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Did you know that 20 million older adults in the U.S. live in unaffordable and unsafe housing?

And that only 1 percent of all housing stock in America has the recommended universal design features, such as a step-free entry, multiple countertop heights, wide doorways, lever faucets, and a curbless shower with a handheld adjustable shower head?

These facts come from a recent report by the AARP Foundation and the Harvard Joint Center of Housing Studies. Clearly we have a lot of work to do in the senior housing industry.

AARP leaders think, though, that it’s more than just housing for seniors.  And they are right. If we are to remain in our homes and communities as we get older, then our homes and communities have to be designed for people of all ages and abilities.

AARP CEO Jo Ann Jenkins, wrote recently that “We need a new focus, not just on senior housing, but housing for an entire lifetime, housing for all generations and all income levels that allows us to live comfortable yin good health, go where we want to go safely and remain active and engaged in society.”

Housing for Life.

Now there’s a tagline someone should be using.  Maybe they are, or will be — because with the support of a few sponsors, AARP has launched two competitions to spark new solutions:

  1. Redefining Home:  Home Today, Home Tomorrow challenges architects and designers to create new standards in housing design so people can stay in their home throughout a variety of life stages. The winning design will be used to rebuild a home for a family (to be chosen later).
  2.  2016 Aging in Place $50k  Challenge is awarding $50,000 to an innovative startup company that is developing solutions that can help low-income individuals over the age of 50 continue living safely, independently and comfortably in their homes.

These competitions are part of AARP’s Future of Housing initiative, which convened a two-day summit on the topic in December. Check it out — and also all the housing and livable communities resources at the bottom of the page.

What does all this mean for the senior living industry? If people stay in their homes, will we still need residential care facilities? Given the challenges of caring for someone with dementia or is really frail, I think so.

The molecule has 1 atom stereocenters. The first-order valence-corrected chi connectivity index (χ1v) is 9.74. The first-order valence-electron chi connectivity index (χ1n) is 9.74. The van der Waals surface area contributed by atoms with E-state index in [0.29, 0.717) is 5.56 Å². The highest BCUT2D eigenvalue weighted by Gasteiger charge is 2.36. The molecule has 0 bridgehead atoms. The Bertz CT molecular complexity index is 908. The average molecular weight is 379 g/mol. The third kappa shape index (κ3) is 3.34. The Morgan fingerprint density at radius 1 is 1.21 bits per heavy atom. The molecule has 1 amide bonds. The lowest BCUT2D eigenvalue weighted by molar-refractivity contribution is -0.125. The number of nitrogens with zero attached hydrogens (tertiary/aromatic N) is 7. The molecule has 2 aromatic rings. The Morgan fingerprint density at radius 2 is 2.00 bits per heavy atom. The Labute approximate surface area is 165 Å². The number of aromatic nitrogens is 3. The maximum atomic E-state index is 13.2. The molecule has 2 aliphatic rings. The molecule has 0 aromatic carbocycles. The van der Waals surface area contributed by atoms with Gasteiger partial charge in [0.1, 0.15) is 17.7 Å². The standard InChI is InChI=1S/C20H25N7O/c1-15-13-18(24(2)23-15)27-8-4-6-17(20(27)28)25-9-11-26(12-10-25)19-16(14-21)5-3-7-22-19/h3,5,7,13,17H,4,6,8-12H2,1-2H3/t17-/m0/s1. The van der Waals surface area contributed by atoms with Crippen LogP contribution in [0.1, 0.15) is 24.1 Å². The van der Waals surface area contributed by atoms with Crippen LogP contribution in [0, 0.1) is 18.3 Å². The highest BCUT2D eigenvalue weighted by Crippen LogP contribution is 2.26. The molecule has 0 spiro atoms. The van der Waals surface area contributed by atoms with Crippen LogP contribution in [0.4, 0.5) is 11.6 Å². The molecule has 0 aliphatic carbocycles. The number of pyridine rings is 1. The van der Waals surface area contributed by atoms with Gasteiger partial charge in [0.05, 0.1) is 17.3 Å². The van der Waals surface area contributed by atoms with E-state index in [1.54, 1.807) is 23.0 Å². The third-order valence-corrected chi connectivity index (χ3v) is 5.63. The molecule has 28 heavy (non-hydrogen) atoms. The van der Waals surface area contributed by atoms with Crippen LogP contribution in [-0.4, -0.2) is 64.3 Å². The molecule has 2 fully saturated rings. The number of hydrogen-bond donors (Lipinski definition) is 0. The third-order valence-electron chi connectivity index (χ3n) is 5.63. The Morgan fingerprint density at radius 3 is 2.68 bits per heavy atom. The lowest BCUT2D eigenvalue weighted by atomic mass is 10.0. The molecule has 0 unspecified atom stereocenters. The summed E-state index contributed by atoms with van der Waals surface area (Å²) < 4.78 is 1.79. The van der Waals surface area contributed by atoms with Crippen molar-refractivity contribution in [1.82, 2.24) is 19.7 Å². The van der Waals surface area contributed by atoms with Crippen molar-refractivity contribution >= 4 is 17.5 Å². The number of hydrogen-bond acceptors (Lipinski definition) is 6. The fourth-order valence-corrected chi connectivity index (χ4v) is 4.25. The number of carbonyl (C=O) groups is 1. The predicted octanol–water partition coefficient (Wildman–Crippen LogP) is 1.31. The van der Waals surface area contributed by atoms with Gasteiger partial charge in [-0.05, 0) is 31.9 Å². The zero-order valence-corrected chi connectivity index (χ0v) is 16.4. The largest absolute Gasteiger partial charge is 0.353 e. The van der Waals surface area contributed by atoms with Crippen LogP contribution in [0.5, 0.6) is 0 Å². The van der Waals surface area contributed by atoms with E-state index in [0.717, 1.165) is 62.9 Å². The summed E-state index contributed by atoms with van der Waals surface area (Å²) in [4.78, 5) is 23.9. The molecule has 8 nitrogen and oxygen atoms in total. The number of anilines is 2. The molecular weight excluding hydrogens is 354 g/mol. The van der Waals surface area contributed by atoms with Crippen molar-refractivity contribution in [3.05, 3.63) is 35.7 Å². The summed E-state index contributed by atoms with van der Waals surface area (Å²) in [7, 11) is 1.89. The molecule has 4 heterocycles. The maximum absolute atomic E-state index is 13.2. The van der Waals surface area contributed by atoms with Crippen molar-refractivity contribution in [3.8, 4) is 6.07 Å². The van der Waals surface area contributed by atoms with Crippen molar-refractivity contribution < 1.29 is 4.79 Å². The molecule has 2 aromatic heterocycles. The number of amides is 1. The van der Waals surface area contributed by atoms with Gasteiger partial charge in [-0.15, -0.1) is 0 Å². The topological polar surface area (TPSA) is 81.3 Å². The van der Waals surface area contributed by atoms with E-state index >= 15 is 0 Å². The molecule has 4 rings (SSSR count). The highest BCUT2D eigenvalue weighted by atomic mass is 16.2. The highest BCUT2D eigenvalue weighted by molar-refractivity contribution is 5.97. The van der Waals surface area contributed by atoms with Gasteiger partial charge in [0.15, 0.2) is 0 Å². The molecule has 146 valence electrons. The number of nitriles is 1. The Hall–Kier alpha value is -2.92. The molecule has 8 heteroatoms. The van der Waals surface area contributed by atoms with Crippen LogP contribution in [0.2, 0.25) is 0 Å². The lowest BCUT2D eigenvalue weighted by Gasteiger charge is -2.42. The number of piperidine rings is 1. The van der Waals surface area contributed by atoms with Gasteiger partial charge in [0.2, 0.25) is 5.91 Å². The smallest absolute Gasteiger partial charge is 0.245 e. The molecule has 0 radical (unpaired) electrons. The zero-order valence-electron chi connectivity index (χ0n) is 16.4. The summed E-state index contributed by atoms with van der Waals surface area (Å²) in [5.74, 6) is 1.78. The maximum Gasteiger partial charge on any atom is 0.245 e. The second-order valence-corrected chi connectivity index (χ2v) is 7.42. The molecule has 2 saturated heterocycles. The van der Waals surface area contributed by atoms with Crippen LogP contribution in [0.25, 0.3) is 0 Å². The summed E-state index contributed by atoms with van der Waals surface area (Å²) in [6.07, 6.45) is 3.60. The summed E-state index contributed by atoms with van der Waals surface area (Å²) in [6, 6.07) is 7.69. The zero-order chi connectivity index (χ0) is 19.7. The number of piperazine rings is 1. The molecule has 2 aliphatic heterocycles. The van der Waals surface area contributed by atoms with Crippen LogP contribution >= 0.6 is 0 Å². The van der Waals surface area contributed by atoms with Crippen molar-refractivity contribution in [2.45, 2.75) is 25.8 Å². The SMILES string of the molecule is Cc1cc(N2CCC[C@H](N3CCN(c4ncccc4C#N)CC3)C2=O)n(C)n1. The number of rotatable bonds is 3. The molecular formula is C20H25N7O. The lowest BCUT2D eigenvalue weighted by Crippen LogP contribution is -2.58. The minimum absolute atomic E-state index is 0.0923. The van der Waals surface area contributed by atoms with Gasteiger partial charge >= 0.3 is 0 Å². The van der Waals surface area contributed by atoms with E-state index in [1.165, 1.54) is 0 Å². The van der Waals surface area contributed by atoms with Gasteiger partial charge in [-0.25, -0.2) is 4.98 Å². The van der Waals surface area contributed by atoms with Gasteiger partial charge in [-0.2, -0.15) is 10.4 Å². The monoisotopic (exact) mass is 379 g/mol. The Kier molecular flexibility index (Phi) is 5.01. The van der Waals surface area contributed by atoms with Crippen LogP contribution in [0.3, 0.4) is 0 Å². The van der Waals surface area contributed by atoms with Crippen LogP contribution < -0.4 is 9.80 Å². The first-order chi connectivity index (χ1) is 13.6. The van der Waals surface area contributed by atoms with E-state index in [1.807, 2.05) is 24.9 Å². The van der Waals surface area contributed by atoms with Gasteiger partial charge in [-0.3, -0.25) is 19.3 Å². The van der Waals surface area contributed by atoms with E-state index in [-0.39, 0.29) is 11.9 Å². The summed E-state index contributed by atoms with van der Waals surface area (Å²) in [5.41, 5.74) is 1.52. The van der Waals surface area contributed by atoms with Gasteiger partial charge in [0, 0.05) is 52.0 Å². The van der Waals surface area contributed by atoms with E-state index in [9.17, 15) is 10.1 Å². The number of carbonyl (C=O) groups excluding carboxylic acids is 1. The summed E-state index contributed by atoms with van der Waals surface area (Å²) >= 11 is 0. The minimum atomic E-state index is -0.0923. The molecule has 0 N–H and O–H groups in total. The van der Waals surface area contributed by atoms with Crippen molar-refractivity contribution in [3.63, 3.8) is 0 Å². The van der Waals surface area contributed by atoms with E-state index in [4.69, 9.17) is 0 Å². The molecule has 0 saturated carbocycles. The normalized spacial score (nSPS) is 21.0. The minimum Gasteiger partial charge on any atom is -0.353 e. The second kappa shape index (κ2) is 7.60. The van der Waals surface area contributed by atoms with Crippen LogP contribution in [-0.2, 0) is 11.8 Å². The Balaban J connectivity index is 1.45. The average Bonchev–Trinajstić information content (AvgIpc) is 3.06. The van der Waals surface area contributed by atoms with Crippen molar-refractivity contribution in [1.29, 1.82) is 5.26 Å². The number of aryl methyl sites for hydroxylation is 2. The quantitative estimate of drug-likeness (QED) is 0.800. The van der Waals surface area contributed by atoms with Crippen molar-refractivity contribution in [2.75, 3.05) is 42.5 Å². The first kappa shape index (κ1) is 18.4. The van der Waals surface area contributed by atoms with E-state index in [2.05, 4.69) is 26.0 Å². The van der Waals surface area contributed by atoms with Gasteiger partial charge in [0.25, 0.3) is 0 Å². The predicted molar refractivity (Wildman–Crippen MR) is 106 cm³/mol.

But the senior living industry needs a new focus, too.

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Leave a comment

Michael Walsh

2 years ago

Great article …and very relevant to our baby boom generation and our economy – home based care is preferable to institutional care and costs less. And our seniors will be happier …and we are all heading in that direction.

Margaret Fleming

2 years ago

Good for you, Sara. As a patient, and a person who has worked in a design firm, watching appliance and fixture stock come in, and listening to the customers, I’ve been longing for someone to take this up. Wish there were a category in Redefining Home for amateur design from patients.
Good designers, especially well-known ones, must make glamourous, safe designs to attract the young and booming who can spend now. (And the mid-age and older who don’t believe they may someday not be able to turn that cute faucet.)

Guess I need to write some letters.

Bill Coble

2 years ago

Sara this is great you have featured this, new developments that do offer a senior living design are far and few between. It would be great to see the ACHA take this on as a project.
87% of Americans would prefer to die in their homes vs. a senior living or retirement community. Home design and manufactures have a great opportunity here to create affordable options at all price points and enhance the wellbeing of more than just Boomers.
Great post – thank you.


Sara Marberry, EDAC, is a healthcare design knowledge expert, thought catalyst, and strategic marketing and business development consultant. The author/editor of three books, Sara writes and speaks frequently about industry trends and evidence-based design. She can be reached at sara@saramarberry.com.

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